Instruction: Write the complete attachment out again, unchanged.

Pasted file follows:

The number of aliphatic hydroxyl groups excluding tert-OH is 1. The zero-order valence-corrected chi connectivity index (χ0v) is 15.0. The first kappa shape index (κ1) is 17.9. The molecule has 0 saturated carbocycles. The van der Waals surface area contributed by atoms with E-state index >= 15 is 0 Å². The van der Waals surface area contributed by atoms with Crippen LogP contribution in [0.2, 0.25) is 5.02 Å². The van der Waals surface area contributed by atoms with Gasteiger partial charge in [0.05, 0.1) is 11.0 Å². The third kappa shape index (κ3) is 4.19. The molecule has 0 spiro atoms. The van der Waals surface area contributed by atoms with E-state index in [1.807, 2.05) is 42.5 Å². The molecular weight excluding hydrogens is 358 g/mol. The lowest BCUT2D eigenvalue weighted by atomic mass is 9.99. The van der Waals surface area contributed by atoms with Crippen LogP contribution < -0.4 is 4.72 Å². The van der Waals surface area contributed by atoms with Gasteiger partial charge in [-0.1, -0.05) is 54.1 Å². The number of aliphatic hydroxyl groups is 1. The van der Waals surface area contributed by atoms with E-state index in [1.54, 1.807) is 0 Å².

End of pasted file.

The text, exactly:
The number of aliphatic hydroxyl groups excluding tert-OH is 1. The zero-order valence-corrected chi connectivity index (χ0v) is 15.0. The first kappa shape index (κ1) is 17.9. The molecule has 0 saturated carbocycles. The van der Waals surface area contributed by atoms with E-state index >= 15 is 0 Å². The van der Waals surface area contributed by atoms with Crippen LogP contribution in [0.2, 0.25) is 5.02 Å². The van der Waals surface area contributed by atoms with Gasteiger partial charge in [0.05, 0.1) is 11.0 Å². The third kappa shape index (κ3) is 4.19. The molecule has 0 spiro atoms. The van der Waals surface area contributed by atoms with E-state index in [1.807, 2.05) is 42.5 Å². The molecular weight excluding hydrogens is 358 g/mol. The lowest BCUT2D eigenvalue weighted by atomic mass is 9.99. The van der Waals surface area contributed by atoms with Crippen LogP contribution < -0.4 is 4.72 Å². The van der Waals surface area contributed by atoms with Gasteiger partial charge in [-0.1, -0.05) is 54.1 Å². The number of aliphatic hydroxyl groups is 1. The van der Waals surface area contributed by atoms with E-state index in [1.54, 1.807) is 0 Å².